For the first time ever, scientists can view how transplanted insulin-secreting cells called islets function when they are inside a living organism. Researchers from the Diabetes Research Institute (DRI) at the Miller School and Karolinska Institutet in Stockholm, Sweden, published their findings in Nature Medicine. Although still in the experimental stages of clinical research, islet cell transplantation is currently considered the most promising method for curing type 1 diabetes.
“Up until now we have had no clear way to directly view and monitor how transplanted insulin-producing cells function after they are infused into a patient,” explains Camillo Ricordi, M.D., scientific director of the DRI. “This new technique allows us to study transplanted tissues with sophisticated multiphoton confocal microscopy technology, as if we were observing the transplants through a window in real time. One of the biggest problems with islet cell transplantation has been having enough of the insulin-producing cells survive the transplant process itself; now we have a window into that living world and this will expedite research considerably.”
The DRI scientific team transplanted pancreatic mouse islets into the anterior chamber of a mouse eye and then viewed the transplant through the cornea, as if it were a living window. After transplantation, the islets actually engrafted on the iris, became vascularized and innervated, retained their cellular make-up, responded to stimulation, and actually reverted diabetes in the animal—processes that were able to be watched for the first time as they unfolded.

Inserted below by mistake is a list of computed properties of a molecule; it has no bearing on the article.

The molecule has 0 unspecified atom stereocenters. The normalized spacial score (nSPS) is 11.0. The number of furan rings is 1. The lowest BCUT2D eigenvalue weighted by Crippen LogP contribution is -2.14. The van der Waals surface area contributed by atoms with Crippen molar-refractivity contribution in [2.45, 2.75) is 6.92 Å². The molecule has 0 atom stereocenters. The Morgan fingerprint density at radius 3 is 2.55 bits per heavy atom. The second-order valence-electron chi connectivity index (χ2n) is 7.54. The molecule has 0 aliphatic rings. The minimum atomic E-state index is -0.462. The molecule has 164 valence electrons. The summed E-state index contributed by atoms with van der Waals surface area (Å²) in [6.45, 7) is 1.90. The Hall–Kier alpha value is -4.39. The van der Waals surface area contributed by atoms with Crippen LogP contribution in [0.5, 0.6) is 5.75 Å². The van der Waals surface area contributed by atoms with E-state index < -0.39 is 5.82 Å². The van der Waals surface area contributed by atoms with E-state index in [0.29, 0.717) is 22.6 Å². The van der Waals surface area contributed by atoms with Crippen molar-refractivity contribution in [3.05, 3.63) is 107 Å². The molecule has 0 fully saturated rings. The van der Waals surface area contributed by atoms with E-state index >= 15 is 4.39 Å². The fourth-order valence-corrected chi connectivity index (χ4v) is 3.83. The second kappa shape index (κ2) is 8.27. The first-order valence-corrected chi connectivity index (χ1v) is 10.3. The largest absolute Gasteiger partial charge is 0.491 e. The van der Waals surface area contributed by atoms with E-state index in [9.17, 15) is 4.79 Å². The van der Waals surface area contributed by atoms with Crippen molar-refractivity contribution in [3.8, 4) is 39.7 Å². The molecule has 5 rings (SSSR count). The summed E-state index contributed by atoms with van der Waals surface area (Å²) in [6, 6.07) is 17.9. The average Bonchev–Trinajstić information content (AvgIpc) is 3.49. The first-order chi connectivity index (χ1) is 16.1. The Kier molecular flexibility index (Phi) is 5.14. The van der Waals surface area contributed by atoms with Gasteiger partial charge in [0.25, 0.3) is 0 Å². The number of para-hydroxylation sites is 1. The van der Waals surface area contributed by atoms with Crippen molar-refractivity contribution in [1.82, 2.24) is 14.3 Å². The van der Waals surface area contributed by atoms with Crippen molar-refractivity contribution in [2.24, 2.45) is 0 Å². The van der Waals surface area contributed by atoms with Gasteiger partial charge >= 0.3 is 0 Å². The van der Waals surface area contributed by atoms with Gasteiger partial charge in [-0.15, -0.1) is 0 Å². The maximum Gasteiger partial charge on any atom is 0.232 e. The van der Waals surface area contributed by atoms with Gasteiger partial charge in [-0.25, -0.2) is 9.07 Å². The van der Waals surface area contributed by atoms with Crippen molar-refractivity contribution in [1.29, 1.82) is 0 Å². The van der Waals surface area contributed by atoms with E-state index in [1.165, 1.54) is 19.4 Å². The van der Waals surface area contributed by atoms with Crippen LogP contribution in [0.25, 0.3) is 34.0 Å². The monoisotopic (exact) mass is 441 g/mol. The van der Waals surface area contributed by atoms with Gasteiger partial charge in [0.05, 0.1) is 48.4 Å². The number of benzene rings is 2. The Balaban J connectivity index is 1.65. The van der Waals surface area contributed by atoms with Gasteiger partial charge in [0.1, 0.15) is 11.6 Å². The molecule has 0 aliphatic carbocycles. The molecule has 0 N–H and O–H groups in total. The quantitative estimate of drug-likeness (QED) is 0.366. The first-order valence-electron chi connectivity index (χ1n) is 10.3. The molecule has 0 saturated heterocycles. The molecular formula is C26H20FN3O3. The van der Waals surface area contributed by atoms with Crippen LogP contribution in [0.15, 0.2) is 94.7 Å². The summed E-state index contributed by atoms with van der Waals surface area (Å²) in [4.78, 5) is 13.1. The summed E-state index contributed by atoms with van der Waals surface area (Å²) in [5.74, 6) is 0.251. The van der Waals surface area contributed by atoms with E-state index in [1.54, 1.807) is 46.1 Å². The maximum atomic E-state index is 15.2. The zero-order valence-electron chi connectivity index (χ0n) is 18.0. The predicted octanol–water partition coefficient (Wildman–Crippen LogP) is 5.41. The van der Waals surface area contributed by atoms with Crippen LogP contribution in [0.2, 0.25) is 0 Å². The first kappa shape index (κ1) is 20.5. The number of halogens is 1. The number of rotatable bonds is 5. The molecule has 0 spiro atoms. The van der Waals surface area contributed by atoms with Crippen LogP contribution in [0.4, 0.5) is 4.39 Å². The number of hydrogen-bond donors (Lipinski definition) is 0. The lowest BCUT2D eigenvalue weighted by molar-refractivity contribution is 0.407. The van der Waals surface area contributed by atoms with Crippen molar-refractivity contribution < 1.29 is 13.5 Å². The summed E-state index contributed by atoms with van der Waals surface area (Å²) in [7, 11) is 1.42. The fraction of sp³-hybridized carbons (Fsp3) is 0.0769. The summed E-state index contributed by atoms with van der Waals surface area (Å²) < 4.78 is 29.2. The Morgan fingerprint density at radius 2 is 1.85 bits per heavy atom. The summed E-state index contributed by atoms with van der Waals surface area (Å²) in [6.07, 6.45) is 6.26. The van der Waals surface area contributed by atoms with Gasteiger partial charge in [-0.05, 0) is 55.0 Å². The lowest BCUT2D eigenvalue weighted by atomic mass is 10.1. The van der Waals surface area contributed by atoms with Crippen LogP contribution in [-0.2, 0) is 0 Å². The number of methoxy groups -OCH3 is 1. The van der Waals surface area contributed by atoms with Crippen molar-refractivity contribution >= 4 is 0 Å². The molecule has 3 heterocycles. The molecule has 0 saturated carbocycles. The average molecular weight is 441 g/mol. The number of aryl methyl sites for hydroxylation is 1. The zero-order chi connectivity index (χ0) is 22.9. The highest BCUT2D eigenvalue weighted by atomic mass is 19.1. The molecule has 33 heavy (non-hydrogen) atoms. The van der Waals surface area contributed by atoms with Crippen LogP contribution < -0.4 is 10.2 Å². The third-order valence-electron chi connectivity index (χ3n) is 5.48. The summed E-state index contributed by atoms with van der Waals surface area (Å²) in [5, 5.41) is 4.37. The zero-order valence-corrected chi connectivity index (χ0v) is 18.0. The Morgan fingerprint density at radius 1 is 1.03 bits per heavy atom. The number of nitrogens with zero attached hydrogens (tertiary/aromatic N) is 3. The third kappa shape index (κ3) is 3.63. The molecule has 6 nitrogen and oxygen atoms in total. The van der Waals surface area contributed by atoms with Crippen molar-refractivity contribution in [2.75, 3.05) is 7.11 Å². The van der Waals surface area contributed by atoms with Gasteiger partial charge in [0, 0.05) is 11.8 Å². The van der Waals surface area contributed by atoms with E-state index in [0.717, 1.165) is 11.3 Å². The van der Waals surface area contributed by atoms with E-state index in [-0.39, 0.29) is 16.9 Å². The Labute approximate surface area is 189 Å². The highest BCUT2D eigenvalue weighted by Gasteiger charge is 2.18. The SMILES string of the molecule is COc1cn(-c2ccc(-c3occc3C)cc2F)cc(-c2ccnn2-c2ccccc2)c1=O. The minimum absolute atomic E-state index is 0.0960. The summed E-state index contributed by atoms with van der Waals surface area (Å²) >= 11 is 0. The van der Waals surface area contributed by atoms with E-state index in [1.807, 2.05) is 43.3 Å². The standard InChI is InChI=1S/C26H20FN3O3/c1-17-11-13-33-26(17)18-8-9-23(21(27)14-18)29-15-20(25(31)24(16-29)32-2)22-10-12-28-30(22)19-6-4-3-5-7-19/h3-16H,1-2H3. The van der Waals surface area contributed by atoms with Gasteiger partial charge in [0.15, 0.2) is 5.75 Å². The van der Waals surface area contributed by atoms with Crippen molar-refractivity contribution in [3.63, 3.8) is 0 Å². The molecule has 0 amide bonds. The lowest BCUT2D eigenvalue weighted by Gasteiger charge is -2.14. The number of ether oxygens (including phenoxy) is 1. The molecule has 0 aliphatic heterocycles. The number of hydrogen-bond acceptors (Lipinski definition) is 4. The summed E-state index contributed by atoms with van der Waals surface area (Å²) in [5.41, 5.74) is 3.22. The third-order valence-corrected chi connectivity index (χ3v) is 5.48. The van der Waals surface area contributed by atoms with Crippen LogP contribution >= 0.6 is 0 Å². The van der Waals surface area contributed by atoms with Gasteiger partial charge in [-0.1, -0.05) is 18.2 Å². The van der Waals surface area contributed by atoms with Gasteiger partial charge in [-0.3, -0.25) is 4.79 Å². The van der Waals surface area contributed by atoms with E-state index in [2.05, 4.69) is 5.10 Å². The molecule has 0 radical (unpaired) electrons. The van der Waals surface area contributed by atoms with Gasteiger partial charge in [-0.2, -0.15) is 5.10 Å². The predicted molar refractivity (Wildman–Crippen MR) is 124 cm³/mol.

“Using novel laser-scanning microscopy allows you to see deeper into tissue,” explains Alejandro Caicedo, Ph.D., research assistant professor of surgery at the DRI and one of the senior authors of the study. “One of the things we were able to see right away was how the islets established their blood supply, which is a crucial step in the transplantation process because islets need a large blood supply to survive. Although islets make up 1 percent of the pancreas, they get as much as 40 percent of the organ’s blood supply.”
Using this novel technology, DRI researchers were also able to watch how the immune system launches its attack on the islet cells, something that occurs in the natural course of type 1 diabetes onset. This viewing platform also gives scientists a way to watch the body’s response to new therapeutic strategies that attempt to save islets from this deadly immune system attack.